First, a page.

The Brits created the sandwich and there are many iterations of varying imagination and quality available all over London. Few, however, are as complete and delicious as Jeremy Lee's trademark eel number: To eat this one is to understand the sandwich. There is enough kick from creamed horseradish and acidity from pickled red onions to offset the oily, umami-rich fish; lightly toasted sourdough adds requisite texture. As the emblem of Lee’s bright and imaginative ingredient-led cooking, it's well worth the £9.50.
English breakfast udon at Koya Soho
In years to come London might look back on Shuko Oda’s serene Soho noodle bar and ask whether its specials — and specials board — were always doing for London what the likes of Esu Lee at CAM and Jessica Yang and Robert Compagnon at Le Rigmarole are recognised for in Paris: making city food that pulls at the stitches of international lines. Koya’s udon is peerless; add fried egg, bacon, and a mushroom, and it winks at one of Britain’s most venerated traditions without a jot of deference.
Classic bao at BAO Soho
The moment when the line between street food and restaurant food blurred for good. The recession meant a lot of people who might otherwise have opened restaurants were forced to limit their cost base serving out of food trucks; this was one of the first examples of a street food outfit making the leap into bricks and mortar, and doing so with such aplomb and wit that it’s now one of the city’s most sought-after restaurant groups. The dish that started it all, therefore, is necessarily iconic.
Fish Pie at J Sheekey
J Sheekey, aka “Sheekey’s,” has been a major player on the West End fish and shellfish scene since the 1890s. It is as dependable as it is theatrical, and the exemplary fish pie’s velvety cream sauce (over cod, salmon and haddock) makes it a comfort-food superstar.
Dover Sole at Scott's
Scott’s started out as an oyster bar in 1851, but it has since evolved into one of Mayfair’s iconic restaurants, and a reliable ‘banker’ for date nights, meetings, or even solo visits at the bar for oysters and champagne. Their Dover sole rightly remains a Scott’s classic, served either simply grilled or with a silky meunière sauce, expertly filleted at the table by one of the slick front of house. It ain’t cheap, but a fine fish such as this deserves the royal treatment it gets here.
Muntjac Biryani at Gymkhana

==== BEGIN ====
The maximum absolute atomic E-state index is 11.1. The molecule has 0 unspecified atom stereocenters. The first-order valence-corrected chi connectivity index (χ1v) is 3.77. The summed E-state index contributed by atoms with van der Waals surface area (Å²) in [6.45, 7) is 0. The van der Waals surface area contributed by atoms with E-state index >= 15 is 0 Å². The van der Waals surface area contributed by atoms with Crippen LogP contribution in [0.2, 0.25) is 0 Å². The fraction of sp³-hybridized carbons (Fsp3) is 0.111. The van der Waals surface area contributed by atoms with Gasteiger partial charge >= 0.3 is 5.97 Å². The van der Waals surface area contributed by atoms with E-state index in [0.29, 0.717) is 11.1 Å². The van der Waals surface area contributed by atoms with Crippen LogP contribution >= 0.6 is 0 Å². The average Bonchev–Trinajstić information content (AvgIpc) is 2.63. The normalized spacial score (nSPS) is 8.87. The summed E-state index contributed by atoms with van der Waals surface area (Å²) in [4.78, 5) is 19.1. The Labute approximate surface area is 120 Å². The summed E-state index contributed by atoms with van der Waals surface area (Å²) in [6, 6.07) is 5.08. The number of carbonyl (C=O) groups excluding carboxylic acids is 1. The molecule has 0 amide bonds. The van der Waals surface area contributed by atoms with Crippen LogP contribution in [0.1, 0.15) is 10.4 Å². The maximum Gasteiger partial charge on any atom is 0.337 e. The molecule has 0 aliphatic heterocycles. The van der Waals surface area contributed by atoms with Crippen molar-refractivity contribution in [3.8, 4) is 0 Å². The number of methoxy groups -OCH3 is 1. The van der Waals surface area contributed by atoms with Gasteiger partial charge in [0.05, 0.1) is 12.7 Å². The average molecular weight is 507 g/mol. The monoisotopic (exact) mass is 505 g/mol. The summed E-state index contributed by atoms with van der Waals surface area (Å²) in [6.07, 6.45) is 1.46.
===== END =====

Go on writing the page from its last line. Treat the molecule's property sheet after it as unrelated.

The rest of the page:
So, an adventurous Anglo-Indian interloper where they match spicy prawns with Greek viognier has pinched the mantle of W1 celeb magnet Chiltern Firehouse? Cool! With honourable mention going to the kid goat methi, Gymkhana’s muntjac biryani is an obvious classic: a golden flaky pastry dome dotted with nigella seeds, concealing a tremendous offering of spiced rice and venison with pomegranate and mint raita.
Omelette Arnold Bennett at The Wolseley
A visit to the Wolseley throws up a plethora of options with their tempting all-day menu, but if you have a proper hunger on, order the omelette Arnold Bennett, an open omelette topped with parmesan and resting on a bed of smoked haddock and rich, creamy hollandaise, before being popped under the grill until browned and bubbling. The Savoy Grill is credited with creating the dish for the British novelist, playwright, critic and essayist Arnold Bennett, and The Wolseley pays a diligent homage with this version.
Pici Cacio e Pepe at Padella
Not many practitioners can make something phenomenal out of a seemingly simple idea. Here at this Trullo sibling by Borough Market, pici, butter, pecorino and freshly ground pepper are alchemised into an absolute legend. They’re now also in residence in Shoreditch, but this is one of the cases where the atmosphere of the original is key.
Meat Fruit at Dinner by Heston Blumenthal
No one pulls off history and wizardry like the chefs at Dinner by Heston Blumenthal. Their update on ye olde meat fruit deploys smooth chicken liver parfait as the core, a mandarin jelly “peel,” and a stalk of ruscus as the stem, presented on a slice of grilled sourdough brushed with herb oil.
Ribollita at The River Café
Seasonality nominally takes precedent in spring, summer, and autumn: a riot of light and bright colours, followed by brooding browns and oranges. This coldly ignores winter, which is a mistake, for one of the city’s seasonal pioneers delivers the goods as frost gathers on the ground. The ribollita at River Café, made with bread, cavolo nero, chard, dried borlotti beans, and, most crucially, a generous, hefty glug of the season’s freshest olive oil, is winter seasonality in a bowl. Versions for every season are encouraged.